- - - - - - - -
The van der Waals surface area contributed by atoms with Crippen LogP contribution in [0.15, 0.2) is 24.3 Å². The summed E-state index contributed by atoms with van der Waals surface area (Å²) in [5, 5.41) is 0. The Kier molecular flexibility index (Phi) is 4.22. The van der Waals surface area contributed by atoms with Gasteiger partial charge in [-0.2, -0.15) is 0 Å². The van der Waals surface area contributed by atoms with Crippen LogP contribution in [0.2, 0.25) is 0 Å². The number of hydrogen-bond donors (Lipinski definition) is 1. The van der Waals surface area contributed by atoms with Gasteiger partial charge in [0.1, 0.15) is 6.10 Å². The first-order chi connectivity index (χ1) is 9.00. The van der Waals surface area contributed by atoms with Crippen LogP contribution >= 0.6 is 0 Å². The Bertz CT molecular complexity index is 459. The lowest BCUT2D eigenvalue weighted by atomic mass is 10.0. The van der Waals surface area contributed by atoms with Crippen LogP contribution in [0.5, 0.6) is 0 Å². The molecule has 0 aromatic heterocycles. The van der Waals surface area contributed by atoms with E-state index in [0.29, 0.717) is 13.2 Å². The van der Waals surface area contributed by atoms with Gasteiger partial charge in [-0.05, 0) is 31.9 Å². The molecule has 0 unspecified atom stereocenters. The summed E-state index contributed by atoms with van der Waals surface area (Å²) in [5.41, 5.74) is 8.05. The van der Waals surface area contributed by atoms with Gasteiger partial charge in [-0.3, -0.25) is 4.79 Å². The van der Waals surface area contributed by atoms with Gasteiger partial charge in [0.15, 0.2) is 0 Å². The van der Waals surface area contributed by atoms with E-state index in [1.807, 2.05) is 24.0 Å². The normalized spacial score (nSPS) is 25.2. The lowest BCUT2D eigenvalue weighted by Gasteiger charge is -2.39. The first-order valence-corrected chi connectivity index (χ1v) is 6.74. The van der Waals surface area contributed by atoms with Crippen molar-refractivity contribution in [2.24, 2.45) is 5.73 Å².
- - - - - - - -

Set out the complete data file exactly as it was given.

The van der Waals surface area contributed by atoms with Crippen LogP contribution in [0.15, 0.2) is 24.3 Å². The summed E-state index contributed by atoms with van der Waals surface area (Å²) in [5, 5.41) is 0. The Kier molecular flexibility index (Phi) is 4.22. The van der Waals surface area contributed by atoms with Gasteiger partial charge in [-0.2, -0.15) is 0 Å². The van der Waals surface area contributed by atoms with Crippen LogP contribution in [0.2, 0.25) is 0 Å². The number of hydrogen-bond donors (Lipinski definition) is 1. The van der Waals surface area contributed by atoms with Gasteiger partial charge in [0.1, 0.15) is 6.10 Å². The first-order chi connectivity index (χ1) is 9.00. The van der Waals surface area contributed by atoms with Crippen LogP contribution >= 0.6 is 0 Å². The Bertz CT molecular complexity index is 459. The lowest BCUT2D eigenvalue weighted by atomic mass is 10.0. The van der Waals surface area contributed by atoms with Crippen LogP contribution in [0.5, 0.6) is 0 Å². The molecule has 0 aromatic heterocycles. The van der Waals surface area contributed by atoms with E-state index in [0.29, 0.717) is 13.2 Å². The van der Waals surface area contributed by atoms with Gasteiger partial charge in [-0.05, 0) is 31.9 Å². The molecule has 0 unspecified atom stereocenters. The summed E-state index contributed by atoms with van der Waals surface area (Å²) in [5.41, 5.74) is 8.05. The van der Waals surface area contributed by atoms with Gasteiger partial charge in [-0.3, -0.25) is 4.79 Å². The van der Waals surface area contributed by atoms with Gasteiger partial charge in [0.15, 0.2) is 0 Å². The van der Waals surface area contributed by atoms with E-state index in [1.807, 2.05) is 24.0 Å². The normalized spacial score (nSPS) is 25.2. The lowest BCUT2D eigenvalue weighted by Gasteiger charge is -2.39. The first-order valence-corrected chi connectivity index (χ1v) is 6.74. The van der Waals surface area contributed by atoms with Crippen molar-refractivity contribution in [2.24, 2.45) is 5.73 Å².